Elected officials and senior city staff members from Texas cities are in San Antonio this week for the Texas Municipal League‘s (TML) annual conference to talk about the benefits and pitfalls related to growth.
Economic development, adequate city management, annexation, water, sustainability and public engagement are among the topics of discussion.
The conference began Wednesday and ends Friday afternoon at the Henry B. Gonzalez Convention Center.
TML is an Austin-based organization that has been providing various services since 1913. This is the first time since 2008 that TML has held its yearly conference in San Antonio.
An estimated 2,700 delegates and 1,500 exhibitor staffers attended the event, according to TML Communications and Programs Director Christina Corrigan, setting a new record for delegates.
San Antonio leaders, including Mayor Ivy Taylor, City Manager Sheryl Sculley and Councilmember Joe Krier (D9), got to boast some of the City’s recent achievements and innovative projects on Monday.
That’s when a handful of mayors from big Texas cities gathered for a day-long session at the Tobin Center for the Performing Arts. This meeting was organized as an informal review of issues that larger cities are facing, such as workforce development, the digital divide, transportation, long-range comprehensive planning and education.
“While sometimes we feel like we’re in competition, it’s better to figure out how to work together to benefit all of Texas,” Taylor told her counterparts on Monday.
Federico Zaragoza, the Alamo Colleges‘ vice chancellor for economic and workforce development, and HOLT CAT Senior Vice President Peter J. Holt, were among the San Antonians focusing on local workforce initiatives. The discussion included SA-TEC (San Antonio – Talent for Economic Competitiveness), a newly announced citywide effort meant to boost local workforce delivery.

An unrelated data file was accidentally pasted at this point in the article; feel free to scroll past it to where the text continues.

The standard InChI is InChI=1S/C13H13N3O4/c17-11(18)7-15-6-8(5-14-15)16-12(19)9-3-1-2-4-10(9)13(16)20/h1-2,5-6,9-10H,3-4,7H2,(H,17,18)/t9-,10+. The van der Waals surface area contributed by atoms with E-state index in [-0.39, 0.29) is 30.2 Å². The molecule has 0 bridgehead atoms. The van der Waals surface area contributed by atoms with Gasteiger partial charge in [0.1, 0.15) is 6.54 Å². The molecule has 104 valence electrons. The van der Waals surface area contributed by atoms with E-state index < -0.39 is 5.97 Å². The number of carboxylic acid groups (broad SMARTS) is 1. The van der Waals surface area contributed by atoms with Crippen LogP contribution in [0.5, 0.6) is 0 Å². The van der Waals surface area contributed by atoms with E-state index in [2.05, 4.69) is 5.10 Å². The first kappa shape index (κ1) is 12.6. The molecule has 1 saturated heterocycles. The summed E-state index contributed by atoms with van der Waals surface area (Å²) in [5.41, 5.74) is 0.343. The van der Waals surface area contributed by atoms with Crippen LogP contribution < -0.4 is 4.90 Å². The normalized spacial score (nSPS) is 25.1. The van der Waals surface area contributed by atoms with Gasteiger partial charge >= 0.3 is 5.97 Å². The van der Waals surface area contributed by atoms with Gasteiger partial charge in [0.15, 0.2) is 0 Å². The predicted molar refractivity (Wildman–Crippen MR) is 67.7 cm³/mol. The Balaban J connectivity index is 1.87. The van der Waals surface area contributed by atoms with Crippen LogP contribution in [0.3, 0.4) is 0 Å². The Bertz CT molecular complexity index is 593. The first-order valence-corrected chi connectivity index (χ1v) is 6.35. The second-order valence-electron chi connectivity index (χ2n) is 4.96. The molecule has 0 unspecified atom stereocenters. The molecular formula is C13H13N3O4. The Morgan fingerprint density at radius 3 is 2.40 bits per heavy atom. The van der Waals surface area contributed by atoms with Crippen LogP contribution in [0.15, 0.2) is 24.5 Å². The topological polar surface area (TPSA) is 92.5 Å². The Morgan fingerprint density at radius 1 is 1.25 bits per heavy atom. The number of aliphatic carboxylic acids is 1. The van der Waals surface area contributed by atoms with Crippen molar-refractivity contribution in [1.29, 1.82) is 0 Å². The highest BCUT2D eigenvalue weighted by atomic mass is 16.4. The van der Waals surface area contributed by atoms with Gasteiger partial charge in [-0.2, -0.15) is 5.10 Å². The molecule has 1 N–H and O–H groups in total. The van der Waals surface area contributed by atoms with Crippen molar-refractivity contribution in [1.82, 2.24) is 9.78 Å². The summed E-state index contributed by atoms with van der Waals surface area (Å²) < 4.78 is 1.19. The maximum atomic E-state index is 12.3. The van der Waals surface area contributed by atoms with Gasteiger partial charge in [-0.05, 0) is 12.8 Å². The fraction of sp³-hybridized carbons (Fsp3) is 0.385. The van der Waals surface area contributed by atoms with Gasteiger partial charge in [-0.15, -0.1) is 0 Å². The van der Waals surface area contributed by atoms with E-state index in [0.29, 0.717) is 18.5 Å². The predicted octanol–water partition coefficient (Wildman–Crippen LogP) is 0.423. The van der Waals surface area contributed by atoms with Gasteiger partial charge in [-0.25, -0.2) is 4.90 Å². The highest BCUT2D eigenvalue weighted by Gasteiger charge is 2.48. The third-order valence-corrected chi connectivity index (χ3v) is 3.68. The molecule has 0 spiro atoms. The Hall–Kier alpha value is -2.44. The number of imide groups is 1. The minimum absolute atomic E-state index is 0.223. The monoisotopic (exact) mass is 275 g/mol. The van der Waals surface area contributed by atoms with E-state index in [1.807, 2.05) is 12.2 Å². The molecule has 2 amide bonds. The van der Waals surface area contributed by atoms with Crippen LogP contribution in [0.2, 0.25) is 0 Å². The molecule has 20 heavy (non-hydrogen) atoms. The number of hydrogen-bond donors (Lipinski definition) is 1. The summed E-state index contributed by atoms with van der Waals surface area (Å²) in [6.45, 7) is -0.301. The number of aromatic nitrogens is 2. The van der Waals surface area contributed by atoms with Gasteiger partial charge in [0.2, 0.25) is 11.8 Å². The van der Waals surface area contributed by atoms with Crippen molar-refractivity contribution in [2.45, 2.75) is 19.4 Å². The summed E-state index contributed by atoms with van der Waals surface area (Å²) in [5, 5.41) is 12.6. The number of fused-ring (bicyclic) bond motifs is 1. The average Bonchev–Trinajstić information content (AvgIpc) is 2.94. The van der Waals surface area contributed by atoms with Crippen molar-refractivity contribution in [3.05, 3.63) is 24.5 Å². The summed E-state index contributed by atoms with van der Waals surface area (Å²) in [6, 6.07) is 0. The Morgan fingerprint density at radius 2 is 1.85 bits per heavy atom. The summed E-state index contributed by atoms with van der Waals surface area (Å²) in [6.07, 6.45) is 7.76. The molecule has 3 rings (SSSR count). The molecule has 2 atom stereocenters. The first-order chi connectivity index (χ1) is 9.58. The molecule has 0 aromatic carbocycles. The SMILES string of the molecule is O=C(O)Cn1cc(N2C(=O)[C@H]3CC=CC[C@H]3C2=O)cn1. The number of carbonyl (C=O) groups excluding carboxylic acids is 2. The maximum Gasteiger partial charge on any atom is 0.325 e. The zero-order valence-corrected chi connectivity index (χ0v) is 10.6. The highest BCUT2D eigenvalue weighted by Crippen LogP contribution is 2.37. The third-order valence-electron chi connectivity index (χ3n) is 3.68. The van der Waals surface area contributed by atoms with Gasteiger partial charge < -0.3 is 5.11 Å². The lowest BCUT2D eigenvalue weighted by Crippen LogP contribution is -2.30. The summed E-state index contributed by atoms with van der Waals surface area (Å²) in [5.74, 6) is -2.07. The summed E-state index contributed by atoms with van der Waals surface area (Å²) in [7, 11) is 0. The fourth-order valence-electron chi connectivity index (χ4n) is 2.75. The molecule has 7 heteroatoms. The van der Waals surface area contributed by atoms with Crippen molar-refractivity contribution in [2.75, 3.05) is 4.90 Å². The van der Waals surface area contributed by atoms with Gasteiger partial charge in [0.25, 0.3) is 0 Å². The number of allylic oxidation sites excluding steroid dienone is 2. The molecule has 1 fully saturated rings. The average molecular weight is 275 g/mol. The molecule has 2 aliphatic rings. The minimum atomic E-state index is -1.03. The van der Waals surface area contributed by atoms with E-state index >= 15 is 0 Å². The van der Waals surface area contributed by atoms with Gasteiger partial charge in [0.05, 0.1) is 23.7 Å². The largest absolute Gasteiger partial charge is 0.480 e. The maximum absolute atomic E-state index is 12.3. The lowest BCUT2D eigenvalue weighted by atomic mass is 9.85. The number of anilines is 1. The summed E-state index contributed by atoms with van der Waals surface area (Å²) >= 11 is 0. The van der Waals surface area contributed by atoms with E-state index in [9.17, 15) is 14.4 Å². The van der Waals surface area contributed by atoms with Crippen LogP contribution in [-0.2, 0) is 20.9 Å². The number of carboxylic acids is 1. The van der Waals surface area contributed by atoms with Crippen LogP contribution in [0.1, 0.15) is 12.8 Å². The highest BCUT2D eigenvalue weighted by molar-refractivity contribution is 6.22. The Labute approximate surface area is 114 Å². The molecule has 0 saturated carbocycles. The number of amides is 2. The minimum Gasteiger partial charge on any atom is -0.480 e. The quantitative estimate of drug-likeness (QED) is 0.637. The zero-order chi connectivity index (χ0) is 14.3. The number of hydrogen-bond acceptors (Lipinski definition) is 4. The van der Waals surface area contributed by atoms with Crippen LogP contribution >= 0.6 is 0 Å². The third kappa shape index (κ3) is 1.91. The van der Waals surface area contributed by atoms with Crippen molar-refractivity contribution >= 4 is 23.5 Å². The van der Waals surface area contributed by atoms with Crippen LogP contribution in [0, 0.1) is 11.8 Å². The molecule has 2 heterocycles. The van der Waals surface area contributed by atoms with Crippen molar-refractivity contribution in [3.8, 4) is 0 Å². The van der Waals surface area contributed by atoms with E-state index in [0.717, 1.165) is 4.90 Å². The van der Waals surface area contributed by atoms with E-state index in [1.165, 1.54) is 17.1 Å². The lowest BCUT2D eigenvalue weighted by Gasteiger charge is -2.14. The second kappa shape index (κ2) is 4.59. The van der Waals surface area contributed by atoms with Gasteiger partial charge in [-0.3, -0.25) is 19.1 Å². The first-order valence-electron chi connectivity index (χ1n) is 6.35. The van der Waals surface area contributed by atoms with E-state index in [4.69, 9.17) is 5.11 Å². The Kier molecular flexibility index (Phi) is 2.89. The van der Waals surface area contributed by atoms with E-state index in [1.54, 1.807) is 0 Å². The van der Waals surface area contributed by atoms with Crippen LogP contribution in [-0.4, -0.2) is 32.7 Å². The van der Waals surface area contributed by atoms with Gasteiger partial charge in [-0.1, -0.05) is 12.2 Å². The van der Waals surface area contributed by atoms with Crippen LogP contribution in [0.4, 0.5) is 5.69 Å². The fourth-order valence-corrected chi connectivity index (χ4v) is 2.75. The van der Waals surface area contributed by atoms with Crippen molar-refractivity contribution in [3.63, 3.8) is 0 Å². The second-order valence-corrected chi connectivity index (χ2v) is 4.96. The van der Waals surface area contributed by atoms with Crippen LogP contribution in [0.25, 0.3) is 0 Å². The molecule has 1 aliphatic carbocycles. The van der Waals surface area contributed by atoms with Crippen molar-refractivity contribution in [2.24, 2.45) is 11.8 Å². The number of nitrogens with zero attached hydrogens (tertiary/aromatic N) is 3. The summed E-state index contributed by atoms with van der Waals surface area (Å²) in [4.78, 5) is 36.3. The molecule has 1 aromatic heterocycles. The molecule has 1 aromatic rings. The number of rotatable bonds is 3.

“(Workforce development) is one of the things I have been very focused on ever since I was appointed interim mayor,” Taylor said. It was one of the main themes of her campaign for a full term as mayor this spring.
Clarissa Ramon, community impact manager for Google Fiber San Antonio, was part of the discussion about conquering the digital divide by widening Internet access to communities. She was joined by Renee Flores, AT&T’s regional vice president for external and legislative affairs. AT&T announced on Tuesday that San Antonio would be among a handful of U.S. cities to receive GigaPower, a fiber-optic, ultra-fast Internet network, very similar to that of Google Fiber, that’s capable of providing up to a gigabit of data per second.